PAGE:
Review: The Haunting Season by Michelle Muto

Title: The Haunting Season
Author: Michelle Muto
Genre(s): Young Adult Paranormal
How To Purchase: Kindle | Paperback (Amazon)

My rating: 4 out of 5 stars

Be careful what you let in…

Siler House has stood silent beneath Savannah’s moss-draped oaks for decades. Notoriously haunted, it has remained empty until college-bound Jess Perry and three of her peers gather to take part in a month-long study on the paranormal. Jess, who talks to ghosts, quickly bonds with her fellow test subjects. One is a girl possessed. Another just wants to forget. The third is a guy who really knows how to turn up the August heat, not to mention Jess’s heart rate…when he’s not resurrecting the dead.

The study soon turns into something far more sinister when they discover that Siler House and the dark forces within are determined to keep them forever. In order to escape, Jess and the others will have to open themselves up to the true horror of Siler House and channel the very evil that has welcomed them all.

Creepy old mansion I found on PinterestThe Haunting Season is a spooky, fast-paced read. I love getting that “can’t put down, must finish as soon as possible” feeling about a book, and this one grabbed my throat and forced me onto my couch when I should have been doing stuff.

Its four main characters arrive at a haunted house that’s, even at first glance, hiding something. I love old mansions, and this one has sinister personality. I don’t care what was lurking, I’d start combing through the endless rooms of the Siler House as soon as I arrived, which our main character Jess does. Awesome.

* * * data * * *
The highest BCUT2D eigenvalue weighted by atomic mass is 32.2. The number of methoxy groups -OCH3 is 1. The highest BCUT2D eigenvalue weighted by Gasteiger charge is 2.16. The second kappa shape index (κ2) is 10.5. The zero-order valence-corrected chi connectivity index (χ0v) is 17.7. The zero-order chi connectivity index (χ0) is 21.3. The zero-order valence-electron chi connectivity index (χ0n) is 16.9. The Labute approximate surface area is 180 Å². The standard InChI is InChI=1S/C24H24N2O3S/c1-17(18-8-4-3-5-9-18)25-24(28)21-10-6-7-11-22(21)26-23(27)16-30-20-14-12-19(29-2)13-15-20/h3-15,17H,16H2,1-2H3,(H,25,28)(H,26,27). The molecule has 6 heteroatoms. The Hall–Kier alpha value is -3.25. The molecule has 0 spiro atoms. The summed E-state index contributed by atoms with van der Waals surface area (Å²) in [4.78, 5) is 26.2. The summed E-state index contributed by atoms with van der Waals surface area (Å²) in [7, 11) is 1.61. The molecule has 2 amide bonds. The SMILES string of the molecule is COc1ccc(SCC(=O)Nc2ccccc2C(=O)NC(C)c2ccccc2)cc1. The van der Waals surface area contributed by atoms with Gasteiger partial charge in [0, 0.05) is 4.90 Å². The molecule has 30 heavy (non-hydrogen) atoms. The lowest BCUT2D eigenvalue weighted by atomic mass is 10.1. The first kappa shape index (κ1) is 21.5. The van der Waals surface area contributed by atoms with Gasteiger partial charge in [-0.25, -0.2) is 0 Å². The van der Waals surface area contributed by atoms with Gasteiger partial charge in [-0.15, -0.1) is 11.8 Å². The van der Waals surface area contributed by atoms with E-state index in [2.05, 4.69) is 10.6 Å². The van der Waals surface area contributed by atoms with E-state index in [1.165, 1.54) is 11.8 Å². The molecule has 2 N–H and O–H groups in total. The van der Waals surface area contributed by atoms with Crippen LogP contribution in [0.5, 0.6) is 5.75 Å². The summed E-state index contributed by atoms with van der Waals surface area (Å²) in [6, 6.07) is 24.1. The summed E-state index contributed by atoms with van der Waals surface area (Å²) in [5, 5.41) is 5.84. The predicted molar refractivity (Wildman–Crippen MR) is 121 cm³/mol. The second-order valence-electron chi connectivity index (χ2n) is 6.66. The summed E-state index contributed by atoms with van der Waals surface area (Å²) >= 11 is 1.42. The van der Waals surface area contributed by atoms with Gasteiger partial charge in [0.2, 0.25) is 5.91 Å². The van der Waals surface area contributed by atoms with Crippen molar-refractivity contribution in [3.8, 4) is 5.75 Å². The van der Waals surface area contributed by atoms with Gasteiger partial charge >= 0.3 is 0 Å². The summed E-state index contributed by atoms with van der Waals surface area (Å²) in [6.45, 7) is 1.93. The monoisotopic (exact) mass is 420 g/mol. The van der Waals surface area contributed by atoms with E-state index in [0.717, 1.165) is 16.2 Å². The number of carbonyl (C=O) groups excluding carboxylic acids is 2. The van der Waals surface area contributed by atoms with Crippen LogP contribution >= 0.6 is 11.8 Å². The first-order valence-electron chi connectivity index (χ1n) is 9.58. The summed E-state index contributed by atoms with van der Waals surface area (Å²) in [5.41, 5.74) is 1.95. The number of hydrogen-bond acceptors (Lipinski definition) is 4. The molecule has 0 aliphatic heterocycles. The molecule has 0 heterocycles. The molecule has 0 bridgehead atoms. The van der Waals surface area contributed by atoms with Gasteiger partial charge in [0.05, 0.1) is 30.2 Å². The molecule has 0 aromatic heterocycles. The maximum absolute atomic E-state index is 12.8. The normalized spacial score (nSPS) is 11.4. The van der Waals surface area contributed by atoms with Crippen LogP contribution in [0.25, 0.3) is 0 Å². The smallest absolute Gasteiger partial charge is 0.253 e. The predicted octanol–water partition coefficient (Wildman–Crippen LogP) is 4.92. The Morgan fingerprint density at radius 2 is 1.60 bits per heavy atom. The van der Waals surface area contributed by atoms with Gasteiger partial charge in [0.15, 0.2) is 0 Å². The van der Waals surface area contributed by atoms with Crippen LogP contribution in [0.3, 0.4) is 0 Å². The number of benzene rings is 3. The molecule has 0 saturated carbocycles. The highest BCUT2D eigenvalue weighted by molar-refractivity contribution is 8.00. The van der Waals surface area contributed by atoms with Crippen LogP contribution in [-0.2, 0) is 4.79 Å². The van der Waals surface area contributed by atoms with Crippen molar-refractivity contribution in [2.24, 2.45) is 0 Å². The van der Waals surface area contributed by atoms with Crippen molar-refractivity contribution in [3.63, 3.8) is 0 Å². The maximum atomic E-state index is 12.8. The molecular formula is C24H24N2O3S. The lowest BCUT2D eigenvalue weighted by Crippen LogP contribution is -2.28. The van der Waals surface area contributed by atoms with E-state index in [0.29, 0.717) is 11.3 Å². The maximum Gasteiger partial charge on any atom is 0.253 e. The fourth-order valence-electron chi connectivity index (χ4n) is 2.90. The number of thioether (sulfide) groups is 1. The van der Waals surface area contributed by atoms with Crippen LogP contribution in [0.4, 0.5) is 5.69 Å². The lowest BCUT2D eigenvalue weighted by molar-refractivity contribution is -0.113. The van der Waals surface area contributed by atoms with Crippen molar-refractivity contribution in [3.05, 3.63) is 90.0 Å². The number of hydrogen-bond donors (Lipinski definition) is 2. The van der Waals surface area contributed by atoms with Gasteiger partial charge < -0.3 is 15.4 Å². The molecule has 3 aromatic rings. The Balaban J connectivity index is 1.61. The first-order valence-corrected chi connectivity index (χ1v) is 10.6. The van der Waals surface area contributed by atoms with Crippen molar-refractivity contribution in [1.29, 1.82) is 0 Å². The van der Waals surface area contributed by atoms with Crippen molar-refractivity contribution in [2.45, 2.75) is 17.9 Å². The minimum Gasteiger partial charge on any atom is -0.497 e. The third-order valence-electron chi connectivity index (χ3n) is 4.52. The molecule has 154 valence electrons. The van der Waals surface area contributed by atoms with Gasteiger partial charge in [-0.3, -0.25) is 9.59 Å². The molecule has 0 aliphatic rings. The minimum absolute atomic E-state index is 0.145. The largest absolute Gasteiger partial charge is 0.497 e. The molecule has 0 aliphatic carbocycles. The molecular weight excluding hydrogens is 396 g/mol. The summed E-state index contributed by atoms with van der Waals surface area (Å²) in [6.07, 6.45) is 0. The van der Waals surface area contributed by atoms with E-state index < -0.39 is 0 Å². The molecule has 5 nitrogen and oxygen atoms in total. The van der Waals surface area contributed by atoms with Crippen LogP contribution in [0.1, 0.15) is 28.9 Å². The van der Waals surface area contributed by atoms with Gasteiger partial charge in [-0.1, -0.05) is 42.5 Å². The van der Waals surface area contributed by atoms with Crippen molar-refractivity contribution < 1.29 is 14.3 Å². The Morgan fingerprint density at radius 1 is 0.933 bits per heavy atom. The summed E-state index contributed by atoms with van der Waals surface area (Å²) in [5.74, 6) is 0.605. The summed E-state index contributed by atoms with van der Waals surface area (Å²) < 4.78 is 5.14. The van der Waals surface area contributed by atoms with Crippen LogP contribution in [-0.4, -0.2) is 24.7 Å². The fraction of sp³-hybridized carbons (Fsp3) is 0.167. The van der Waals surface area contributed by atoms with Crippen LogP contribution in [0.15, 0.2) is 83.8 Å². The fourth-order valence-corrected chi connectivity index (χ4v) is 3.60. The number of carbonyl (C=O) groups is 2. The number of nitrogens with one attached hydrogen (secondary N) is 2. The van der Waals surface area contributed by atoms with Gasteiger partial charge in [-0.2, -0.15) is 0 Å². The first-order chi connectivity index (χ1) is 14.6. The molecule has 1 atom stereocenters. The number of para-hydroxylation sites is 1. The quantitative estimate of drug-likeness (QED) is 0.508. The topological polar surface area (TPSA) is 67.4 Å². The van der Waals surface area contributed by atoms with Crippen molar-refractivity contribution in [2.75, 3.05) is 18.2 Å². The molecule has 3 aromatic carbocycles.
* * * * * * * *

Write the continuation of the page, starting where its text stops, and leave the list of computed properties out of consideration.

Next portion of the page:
Jess soon realizes that her invitation to participate in a science experiment about her paranormal abilities is more than it seems. As she opens doors, she uncovers the secret of the evil child Riley and his dead nieces. This is how I imagined Riley, especially near the end:

Seriously, don’t click on this if you get creeped out easily.

Each chapter is paced well and left me flipping to the next to find out what would happen next. As each secret is revealed, the book leaves you doubting the motives–and sometimes sanity–of Jess’s companions and hosts.

The grammar was clean and the language crisp; however, I felt at times that the writing voice was less mature than it should have been. Jess is eighteen, but the book sounds years younger. Additionally, Ms. Muto included a romantic sub-plot that I felt was unnecessary and jarring against its youthful voice. I would have loved to see it replaced with something more in the vein of the horror and supernatural, perhaps some further back story about our band of heroes.

The Haunting Season kept me on the edge of my seat. If you’re looking for some fun Halloween fare, I’d recommend it.

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